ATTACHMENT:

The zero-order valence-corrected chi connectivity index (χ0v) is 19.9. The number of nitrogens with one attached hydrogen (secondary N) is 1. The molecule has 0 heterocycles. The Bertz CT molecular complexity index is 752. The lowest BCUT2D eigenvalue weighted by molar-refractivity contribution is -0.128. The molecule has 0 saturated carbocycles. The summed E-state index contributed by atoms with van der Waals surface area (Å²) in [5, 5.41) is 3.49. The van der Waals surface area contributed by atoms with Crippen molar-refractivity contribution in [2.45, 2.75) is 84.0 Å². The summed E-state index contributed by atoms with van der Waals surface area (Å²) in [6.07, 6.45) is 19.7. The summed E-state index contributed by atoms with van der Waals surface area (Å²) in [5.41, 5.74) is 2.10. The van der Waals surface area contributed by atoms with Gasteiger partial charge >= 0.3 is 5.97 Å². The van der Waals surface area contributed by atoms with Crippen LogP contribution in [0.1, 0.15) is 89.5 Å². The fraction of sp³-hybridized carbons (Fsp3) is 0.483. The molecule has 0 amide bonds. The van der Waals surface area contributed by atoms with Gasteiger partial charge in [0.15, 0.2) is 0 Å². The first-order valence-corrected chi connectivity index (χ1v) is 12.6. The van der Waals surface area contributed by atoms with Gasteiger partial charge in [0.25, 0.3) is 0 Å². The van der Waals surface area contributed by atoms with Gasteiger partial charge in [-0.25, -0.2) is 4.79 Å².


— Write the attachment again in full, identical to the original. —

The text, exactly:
The zero-order valence-corrected chi connectivity index (χ0v) is 19.9. The number of nitrogens with one attached hydrogen (secondary N) is 1. The molecule has 0 heterocycles. The Bertz CT molecular complexity index is 752. The lowest BCUT2D eigenvalue weighted by molar-refractivity contribution is -0.128. The molecule has 0 saturated carbocycles. The summed E-state index contributed by atoms with van der Waals surface area (Å²) in [5, 5.41) is 3.49. The van der Waals surface area contributed by atoms with Crippen molar-refractivity contribution in [2.45, 2.75) is 84.0 Å². The summed E-state index contributed by atoms with van der Waals surface area (Å²) in [6.07, 6.45) is 19.7. The summed E-state index contributed by atoms with van der Waals surface area (Å²) in [5.41, 5.74) is 2.10. The van der Waals surface area contributed by atoms with Gasteiger partial charge >= 0.3 is 5.97 Å². The van der Waals surface area contributed by atoms with Crippen LogP contribution in [0.1, 0.15) is 89.5 Å². The fraction of sp³-hybridized carbons (Fsp3) is 0.483. The molecule has 0 amide bonds. The van der Waals surface area contributed by atoms with Gasteiger partial charge in [0.15, 0.2) is 0 Å². The first-order valence-corrected chi connectivity index (χ1v) is 12.6. The van der Waals surface area contributed by atoms with Gasteiger partial charge in [0.25, 0.3) is 0 Å². The van der Waals surface area contributed by atoms with Gasteiger partial charge in [-0.25, -0.2) is 4.79 Å².